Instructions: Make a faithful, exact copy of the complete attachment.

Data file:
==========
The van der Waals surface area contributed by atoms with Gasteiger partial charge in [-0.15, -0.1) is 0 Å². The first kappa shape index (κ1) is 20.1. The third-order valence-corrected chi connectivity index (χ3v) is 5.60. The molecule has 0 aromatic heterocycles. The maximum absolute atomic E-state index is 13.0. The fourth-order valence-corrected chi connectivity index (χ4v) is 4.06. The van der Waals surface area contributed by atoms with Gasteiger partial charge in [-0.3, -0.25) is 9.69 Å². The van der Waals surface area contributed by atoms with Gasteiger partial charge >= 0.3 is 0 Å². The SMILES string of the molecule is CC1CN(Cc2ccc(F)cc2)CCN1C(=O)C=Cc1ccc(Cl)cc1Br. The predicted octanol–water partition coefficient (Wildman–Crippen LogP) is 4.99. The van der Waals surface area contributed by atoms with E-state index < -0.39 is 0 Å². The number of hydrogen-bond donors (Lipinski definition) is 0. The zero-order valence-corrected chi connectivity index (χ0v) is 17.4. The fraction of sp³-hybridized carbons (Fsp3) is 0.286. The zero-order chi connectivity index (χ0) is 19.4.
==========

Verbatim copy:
The van der Waals surface area contributed by atoms with Gasteiger partial charge in [-0.15, -0.1) is 0 Å². The first kappa shape index (κ1) is 20.1. The third-order valence-corrected chi connectivity index (χ3v) is 5.60. The molecule has 0 aromatic heterocycles. The maximum absolute atomic E-state index is 13.0. The fourth-order valence-corrected chi connectivity index (χ4v) is 4.06. The van der Waals surface area contributed by atoms with Gasteiger partial charge in [-0.3, -0.25) is 9.69 Å². The van der Waals surface area contributed by atoms with Gasteiger partial charge >= 0.3 is 0 Å². The SMILES string of the molecule is CC1CN(Cc2ccc(F)cc2)CCN1C(=O)C=Cc1ccc(Cl)cc1Br. The predicted octanol–water partition coefficient (Wildman–Crippen LogP) is 4.99. The van der Waals surface area contributed by atoms with E-state index < -0.39 is 0 Å². The number of hydrogen-bond donors (Lipinski definition) is 0. The zero-order valence-corrected chi connectivity index (χ0v) is 17.4. The fraction of sp³-hybridized carbons (Fsp3) is 0.286. The zero-order chi connectivity index (χ0) is 19.4.